I gave my first full-on public talk last night and am pretty excited about how it went. The talk, titled “Life in a digital fishbowl: Managing your reputation online”, was part of the 2014 Skeptics on the Fringe lineup in the Edinburgh Fringe and was given to a nearly full house. (Thankfully, it was a rather small venue so wasn’t too nerve-racking!)
I was very excited to have been invited to speak and spent the last couple of months slightly anxious about how it would go. After all, this was the first time I’ve done something like this. Though whilst I felt rather awkward the whole time, I’ve been told by others that I didn’t seem nervous at all. (So either I’m going to be a great public speaker one day, or I’ve been told some kind tales to fluff my ego. Or both!)
I broke my talk into three sections: An introduction to my background and my research; some further insights and examples into issues of reputation, identity, and information; and a bit of homework in the form of some tips and tricks for monitoring and managing online information.
I tried to make it a bit relevant, though I’m sure I may have lost or confused one or two people, as I didn’t really know the best way to piece the different bits of information together. The key takeaway was that there is more information online than you might realise and that you are not necessarily in control over it! (Not in a completely scary way.)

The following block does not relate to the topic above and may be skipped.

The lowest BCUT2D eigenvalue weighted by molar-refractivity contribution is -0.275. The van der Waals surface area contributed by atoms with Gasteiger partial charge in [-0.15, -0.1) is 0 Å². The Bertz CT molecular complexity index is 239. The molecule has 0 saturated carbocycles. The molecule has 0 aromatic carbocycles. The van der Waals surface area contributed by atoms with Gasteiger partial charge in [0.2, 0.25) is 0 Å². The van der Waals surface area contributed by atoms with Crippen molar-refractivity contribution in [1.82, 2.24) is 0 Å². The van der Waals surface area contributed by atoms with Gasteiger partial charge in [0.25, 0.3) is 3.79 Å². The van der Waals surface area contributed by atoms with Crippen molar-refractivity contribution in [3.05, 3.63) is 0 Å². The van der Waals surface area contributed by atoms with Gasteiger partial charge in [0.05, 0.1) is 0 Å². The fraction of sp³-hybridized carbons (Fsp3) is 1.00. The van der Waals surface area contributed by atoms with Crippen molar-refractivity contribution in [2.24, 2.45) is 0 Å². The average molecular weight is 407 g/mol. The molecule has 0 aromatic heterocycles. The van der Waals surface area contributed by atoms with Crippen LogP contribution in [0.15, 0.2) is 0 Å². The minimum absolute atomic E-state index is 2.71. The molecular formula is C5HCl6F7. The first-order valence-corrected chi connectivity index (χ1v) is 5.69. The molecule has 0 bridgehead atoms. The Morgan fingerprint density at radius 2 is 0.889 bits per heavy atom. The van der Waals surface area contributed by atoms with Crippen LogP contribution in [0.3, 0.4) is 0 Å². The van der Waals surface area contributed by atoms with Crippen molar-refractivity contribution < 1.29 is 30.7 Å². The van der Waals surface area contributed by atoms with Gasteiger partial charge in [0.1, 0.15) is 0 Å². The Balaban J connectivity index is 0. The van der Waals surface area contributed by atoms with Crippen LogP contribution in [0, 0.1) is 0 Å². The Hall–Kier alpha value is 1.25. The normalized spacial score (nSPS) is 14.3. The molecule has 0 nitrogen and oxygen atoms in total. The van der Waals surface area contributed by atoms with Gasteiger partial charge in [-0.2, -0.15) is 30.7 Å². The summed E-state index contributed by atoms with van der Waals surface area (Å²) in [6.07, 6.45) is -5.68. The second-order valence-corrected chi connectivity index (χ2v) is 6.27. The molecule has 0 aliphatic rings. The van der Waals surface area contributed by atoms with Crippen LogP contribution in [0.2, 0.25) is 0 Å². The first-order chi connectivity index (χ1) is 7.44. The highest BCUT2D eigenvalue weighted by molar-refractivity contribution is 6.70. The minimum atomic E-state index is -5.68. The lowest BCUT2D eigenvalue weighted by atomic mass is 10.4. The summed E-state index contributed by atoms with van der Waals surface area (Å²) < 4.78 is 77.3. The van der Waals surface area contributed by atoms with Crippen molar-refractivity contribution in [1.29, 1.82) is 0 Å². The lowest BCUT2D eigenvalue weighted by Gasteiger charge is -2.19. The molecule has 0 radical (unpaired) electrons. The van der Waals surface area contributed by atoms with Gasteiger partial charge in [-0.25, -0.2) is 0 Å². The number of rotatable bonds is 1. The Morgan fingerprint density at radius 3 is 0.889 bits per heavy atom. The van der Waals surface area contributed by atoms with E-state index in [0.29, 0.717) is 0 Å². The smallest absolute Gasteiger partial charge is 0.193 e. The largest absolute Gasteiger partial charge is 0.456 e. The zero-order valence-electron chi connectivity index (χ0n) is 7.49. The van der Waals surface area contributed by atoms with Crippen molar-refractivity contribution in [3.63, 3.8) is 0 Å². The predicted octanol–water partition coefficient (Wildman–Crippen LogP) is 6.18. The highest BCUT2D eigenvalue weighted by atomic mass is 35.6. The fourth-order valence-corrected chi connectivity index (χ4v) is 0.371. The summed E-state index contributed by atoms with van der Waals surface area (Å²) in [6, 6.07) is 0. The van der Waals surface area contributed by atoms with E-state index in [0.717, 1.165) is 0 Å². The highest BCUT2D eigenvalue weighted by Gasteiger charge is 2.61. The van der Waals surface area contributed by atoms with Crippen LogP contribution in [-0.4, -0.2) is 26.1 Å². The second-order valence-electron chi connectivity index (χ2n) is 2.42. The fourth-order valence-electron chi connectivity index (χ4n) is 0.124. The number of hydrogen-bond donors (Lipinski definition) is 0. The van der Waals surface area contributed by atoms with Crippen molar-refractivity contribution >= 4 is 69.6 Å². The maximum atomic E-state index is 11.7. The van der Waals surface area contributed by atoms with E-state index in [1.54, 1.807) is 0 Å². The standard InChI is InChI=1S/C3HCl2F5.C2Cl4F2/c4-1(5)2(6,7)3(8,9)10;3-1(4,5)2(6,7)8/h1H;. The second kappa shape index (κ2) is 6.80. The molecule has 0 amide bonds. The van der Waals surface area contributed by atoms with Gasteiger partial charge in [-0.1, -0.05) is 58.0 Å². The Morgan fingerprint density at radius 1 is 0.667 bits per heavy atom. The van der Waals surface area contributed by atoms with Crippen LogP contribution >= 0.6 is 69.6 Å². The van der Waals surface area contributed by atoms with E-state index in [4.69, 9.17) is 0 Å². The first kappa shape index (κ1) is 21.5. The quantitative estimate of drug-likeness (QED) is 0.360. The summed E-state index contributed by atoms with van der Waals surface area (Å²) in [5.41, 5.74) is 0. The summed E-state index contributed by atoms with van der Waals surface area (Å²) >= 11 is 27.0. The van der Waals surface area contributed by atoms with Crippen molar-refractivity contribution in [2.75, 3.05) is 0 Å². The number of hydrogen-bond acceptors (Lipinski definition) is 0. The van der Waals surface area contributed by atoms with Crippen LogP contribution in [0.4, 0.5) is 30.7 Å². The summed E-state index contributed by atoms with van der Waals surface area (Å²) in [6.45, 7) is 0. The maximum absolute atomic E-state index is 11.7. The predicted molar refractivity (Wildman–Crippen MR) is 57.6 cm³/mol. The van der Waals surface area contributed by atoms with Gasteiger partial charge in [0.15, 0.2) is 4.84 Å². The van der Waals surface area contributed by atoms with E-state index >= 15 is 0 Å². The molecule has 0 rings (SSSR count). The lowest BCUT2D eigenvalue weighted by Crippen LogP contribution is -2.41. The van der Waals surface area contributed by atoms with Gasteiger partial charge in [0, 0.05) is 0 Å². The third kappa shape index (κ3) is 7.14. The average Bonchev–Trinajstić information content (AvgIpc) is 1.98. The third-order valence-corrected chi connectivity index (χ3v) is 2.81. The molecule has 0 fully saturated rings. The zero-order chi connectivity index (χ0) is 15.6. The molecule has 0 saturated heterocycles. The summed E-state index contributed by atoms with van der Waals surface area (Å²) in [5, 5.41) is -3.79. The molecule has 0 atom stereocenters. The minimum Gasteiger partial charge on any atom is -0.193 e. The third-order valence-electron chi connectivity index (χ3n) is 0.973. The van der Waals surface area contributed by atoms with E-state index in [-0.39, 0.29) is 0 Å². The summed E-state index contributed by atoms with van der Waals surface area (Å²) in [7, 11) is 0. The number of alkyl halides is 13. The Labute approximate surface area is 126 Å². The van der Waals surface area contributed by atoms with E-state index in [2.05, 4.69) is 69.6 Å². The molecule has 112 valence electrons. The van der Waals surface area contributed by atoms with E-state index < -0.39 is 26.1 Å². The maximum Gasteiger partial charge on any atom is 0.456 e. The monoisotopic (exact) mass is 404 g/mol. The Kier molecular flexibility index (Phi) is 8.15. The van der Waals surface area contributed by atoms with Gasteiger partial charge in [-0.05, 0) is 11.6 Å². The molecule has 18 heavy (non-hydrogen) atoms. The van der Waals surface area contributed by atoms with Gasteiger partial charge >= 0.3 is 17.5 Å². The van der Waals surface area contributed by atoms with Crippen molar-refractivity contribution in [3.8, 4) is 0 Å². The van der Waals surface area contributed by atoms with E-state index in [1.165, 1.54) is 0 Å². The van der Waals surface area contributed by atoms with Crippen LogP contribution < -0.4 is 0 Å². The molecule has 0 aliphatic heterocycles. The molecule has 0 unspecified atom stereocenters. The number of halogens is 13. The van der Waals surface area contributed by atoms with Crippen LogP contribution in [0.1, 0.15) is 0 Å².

I had a couple of supportive friends and PhD supervisors in the audience to lob (easy!) questions to me if no one else asked any. But thankfully the audience seemed more than interested in asking questions of their own.
Overall, the experience was a great opportunity for me to think about how my research fits within my own field as well as society as a whole. Importantly, it was also a great opportunity for me to gain a bit of confidence. (Something I feel I’m lacking at this point in my research career.)
It also gave me the confidence to state my opinions on issues of online reputation management, so I will try to share some of them here with you.
Below are the slides from my presentation. There isn’t too much text, so they won’t really help to give an overview of the talk. But if you have any questions, please contact me!
[Photo Copyright Professor Hazel Hall]